Of course you investigate any accusations/possibilities of wrong. then it goes to court. Then comes jail.

Locking up without trial? Seriously? Assuming you've read past posting by me, when have I ever advocated that? I certainly don't remember a time.



posted on Dec, 4 2015 @ 05:01 AM
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originally posted by: Domo1
a reply to: crazyewok




If it takes a wrongfull accusation of probation for him to be locked up were he belongs so be it! Call it delayed justice.


Are you being serious here? It's hard to know when someone is is trying to make a point or just an idiot these days. You don't seem that dumb.


No deadly serious he escaped justice. That POS belongs behind bars. If it takes a “probation” violation even if not true for him to go were that monster belongs then so be it.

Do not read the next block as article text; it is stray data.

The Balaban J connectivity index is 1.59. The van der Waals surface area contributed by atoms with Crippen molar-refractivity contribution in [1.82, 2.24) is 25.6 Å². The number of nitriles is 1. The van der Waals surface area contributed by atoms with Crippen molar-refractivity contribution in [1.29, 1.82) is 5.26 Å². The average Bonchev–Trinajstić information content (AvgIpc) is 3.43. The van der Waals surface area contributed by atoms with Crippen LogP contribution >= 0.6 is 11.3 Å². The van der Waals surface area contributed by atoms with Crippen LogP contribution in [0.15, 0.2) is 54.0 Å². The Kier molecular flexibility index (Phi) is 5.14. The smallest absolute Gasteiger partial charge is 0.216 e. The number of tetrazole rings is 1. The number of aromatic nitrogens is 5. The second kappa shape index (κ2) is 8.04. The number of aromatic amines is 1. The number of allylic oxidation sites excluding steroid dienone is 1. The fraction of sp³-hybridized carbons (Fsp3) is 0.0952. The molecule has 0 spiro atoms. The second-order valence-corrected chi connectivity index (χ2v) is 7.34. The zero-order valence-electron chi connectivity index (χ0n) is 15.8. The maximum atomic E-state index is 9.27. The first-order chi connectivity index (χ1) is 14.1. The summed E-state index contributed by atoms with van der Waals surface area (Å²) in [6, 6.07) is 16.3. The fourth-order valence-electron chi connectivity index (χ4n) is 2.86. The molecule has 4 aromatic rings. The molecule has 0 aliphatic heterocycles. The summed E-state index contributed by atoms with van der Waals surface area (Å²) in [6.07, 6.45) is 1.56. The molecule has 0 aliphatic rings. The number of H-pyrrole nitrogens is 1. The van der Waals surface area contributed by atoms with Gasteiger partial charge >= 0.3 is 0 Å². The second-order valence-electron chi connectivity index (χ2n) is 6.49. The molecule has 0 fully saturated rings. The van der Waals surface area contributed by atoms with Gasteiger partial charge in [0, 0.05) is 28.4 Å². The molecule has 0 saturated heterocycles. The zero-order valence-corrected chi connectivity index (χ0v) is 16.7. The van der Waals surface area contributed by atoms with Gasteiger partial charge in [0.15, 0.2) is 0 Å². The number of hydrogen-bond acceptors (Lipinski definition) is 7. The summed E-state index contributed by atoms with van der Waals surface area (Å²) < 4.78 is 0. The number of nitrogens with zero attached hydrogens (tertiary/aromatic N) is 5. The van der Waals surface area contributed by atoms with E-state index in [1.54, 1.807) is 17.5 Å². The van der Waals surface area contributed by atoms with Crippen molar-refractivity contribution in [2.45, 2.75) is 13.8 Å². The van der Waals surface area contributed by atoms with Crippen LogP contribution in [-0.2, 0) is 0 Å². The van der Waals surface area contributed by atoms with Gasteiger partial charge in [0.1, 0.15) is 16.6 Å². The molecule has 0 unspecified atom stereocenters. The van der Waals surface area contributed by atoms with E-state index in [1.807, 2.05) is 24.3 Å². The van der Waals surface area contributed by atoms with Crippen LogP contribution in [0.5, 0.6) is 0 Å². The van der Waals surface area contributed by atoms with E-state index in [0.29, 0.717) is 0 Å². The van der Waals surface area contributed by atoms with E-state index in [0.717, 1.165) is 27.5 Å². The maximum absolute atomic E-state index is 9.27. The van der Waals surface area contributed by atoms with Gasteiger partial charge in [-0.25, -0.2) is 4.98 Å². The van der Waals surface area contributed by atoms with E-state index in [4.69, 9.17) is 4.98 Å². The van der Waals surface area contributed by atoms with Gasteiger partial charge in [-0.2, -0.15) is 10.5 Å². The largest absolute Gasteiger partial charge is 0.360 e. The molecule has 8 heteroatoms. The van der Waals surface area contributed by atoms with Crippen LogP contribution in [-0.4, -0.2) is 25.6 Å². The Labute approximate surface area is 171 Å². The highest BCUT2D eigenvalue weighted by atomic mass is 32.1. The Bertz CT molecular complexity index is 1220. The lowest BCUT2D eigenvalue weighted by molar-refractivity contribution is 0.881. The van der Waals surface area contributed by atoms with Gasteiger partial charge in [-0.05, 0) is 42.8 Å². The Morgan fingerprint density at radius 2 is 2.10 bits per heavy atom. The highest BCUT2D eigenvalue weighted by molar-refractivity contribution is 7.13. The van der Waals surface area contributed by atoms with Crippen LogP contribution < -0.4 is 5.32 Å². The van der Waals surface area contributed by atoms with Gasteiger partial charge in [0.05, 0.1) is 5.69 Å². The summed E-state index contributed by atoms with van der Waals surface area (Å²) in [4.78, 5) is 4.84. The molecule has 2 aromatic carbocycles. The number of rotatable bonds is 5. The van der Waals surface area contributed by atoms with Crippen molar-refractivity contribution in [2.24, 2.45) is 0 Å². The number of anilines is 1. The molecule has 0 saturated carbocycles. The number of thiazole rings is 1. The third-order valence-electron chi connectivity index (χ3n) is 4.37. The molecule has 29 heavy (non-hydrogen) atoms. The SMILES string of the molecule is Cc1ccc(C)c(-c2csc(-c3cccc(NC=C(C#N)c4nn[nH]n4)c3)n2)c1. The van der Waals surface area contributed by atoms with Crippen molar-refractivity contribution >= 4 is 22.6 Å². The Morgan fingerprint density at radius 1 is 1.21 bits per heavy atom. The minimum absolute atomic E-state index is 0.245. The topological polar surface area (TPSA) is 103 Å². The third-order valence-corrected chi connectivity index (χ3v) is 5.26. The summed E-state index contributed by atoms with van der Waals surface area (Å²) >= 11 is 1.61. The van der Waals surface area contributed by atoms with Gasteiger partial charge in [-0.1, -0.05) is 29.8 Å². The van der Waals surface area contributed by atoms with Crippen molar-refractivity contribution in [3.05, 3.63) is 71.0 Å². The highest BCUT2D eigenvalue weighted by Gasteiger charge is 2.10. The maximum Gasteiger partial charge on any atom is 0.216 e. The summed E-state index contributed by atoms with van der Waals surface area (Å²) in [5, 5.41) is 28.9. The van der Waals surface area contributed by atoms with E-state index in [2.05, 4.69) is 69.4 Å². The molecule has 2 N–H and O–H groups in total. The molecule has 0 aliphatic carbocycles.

The courts failed the first time and let him walk…..it only fair they fail a second time and take that freedom away



posted on Dec, 4 2015 @ 05:02 AM
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a reply to: chuck258

Meet the next Donald........



posted on Dec, 4 2015 @ 05:07 AM
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a reply to: hopenotfeariswhatweneed

It's obvious you've never been in a state prison. Cushy isn't a word used to describe them.

I've taken tours of prisons, and no, cushy doesn't apply.